The fiancée of a Scotland Yard inspector is invited up to an admiring artist’s studio and asked to pose nude for a portrait. When his insistent behavior edges closer to rape, she stabs the man to death. After her husbandto-be plants evidence to protect her from prosecution, the woman is faced with a blackmail attempt from a petty criminal. While Blackmail is usually celebrated for Alfred Hitchcock’s first experiments with synchronous sound, this expert thriller was also released in a version for those cinemas that had not converted for talkies yet. This rarely screened silent version contains different takes that Hitchcock specifically composed for projection without a soundtrack and is often cited by critics as superior to the more frequently shown sound version. Our program of Hitchcock

The Champagne Murders rarities will begin with the only remaining footage from the 1924 British feature, The White Shadow. Recently re-discovered in New Zealand, this fragment represents the earliest existing film work of Hitchcock, who, then 25-years-old, served as The White Shadow’s screenwriter, co-producer, editor, and production designer! The entire program will feature live accompaniment on the Capitol Theater’s Grand Barton Organ by the talented David Drazin. (JH)

Breathe In FRI, APR 4 • 7:15 PM

Union South / The Marquee

THU, APR 10 • 6:30 PM Sundance Cinema 1

WISCONSIN PREMIERE • Feature • Narrative • USA, 2013, Color, DCP • 97 MIN Director: Drake Doremus; Screenwriter: Drake Doremus, Ben York Jones; Producer: Steven Rales, Mark Roybal, Jonathan Schwartz, Andrea Sperling; Editor: Jonathan Alberts; Cinematographer: John Guleserian; Music by: Dustin O’Halloran; Cast: Guy Pearce, Felicity Jones, Amy Ryan, Mackenzie Davis SECTION: NEW AMERICAN CINEMA

Guy Pearce (Memento, L.A. Confidential) stars as a music teacher who falls under the spell of a student in this enthralling take on infidelity from Like Crazy director Drake Doremus. Pearce plays Keith, a restless former rock musician now feeling stifled as a family man in the New York suburbs. He’s roused from the doldrums with the arrival of Sophie, a British foreign exchange student and musical prodigy played by the bewitching Felicity Jones. The two connect instantly, and, to the actors’ great credit, their chemistry feels genuine and intense. Far from yet another lascivious Lolita imitation, Breathe In vividly captures the inexorable attraction between two fellow outsiders who should (and do) know better, but can’t help themselves. With rapturous imagery and heavy improvisation, Doremus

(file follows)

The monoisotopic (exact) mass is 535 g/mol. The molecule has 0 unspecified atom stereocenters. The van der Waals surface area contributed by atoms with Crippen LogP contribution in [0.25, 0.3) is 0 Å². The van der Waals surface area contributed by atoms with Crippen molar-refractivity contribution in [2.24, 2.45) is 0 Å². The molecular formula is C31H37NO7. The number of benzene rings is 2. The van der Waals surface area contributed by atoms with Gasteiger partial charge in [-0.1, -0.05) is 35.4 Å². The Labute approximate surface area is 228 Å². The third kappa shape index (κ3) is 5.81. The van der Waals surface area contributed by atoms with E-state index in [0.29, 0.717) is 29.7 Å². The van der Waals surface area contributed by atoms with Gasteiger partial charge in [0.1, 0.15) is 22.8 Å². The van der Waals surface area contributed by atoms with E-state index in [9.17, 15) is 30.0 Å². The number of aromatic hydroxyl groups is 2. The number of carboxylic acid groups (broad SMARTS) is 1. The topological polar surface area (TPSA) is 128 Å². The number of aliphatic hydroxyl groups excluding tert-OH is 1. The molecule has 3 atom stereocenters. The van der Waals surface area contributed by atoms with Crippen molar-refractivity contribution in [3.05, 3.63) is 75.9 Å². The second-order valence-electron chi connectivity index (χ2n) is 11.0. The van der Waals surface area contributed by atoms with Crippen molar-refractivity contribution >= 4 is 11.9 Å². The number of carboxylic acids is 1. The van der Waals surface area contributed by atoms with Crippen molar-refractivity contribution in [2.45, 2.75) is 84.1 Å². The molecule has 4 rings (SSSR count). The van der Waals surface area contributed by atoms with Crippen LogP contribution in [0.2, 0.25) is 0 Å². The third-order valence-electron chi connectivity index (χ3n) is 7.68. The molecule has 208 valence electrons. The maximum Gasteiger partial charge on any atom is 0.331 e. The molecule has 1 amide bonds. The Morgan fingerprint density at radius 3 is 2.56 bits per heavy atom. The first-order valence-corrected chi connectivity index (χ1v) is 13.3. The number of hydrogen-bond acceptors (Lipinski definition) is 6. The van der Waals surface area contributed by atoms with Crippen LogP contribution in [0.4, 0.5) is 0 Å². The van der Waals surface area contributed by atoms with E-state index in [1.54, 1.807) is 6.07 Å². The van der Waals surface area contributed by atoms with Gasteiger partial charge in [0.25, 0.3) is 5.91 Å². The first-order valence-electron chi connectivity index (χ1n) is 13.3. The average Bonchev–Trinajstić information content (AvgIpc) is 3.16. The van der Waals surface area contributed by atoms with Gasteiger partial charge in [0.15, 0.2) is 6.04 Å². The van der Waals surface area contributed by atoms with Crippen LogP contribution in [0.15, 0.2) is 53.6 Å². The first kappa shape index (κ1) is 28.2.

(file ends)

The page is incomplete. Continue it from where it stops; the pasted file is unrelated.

creates an intoxicating aura for his characters to inhabit—the script was written without dialogue, which was shaped by the cast through extensive rehearsals. The resulting performances are disarmingly intimate and across-the-board great, right through to the supporting cast, which includes the reliably excellent Amy Ryan (Win Win, WFF 2011), promising newcomer Mackenzie Davis, and the always welcome Kyle MacLachlan (Blue Velvet, Portlandia). Star Felicity Jones is poised to break out in a big way: look for her in The Amazing Spider-Man 2 this summer. “Intimate, expressive, agonizing and beautifully rendered… without a doubt one of the most emotionally poignant and heartbreaking movies of the [Sundance Film] Festival.” (Indiewire) (MK)

Bucket of Blood

SEE: That Guy Dick Miller + A Bucket of Blood

Burt’s Buzz SAT, APR 5 • 11:15 PM UW Elvehjem

TUE, APR 8 • 2:45 PM Sundance Cinema 6

Feature • Documentary • Canada, 2013, Color, DCP • 88 MIN Director: Jody Shapiro; Producer: Jody Shapiro; Editor: Stacey Foster; Cinematographer: Brian Jackson; Music by: Howie Beck SECTION: NEW INTERNATIONAL DOCUMENTARIES

That bearded face peering out from all those lip balms, body creams, and hand salves belongs to a real guy. The founder and face of the Burt’s Bees empire, Burt Shavitz is a lovable curmudgeon holed up in a 400 sq. ft. converted turkey coop in the backwoods of Maine. He may be the living logo of a multi-billion dollar corporation, but Burt is so committed to living off the land that he uses a wood stove for heat and has no run-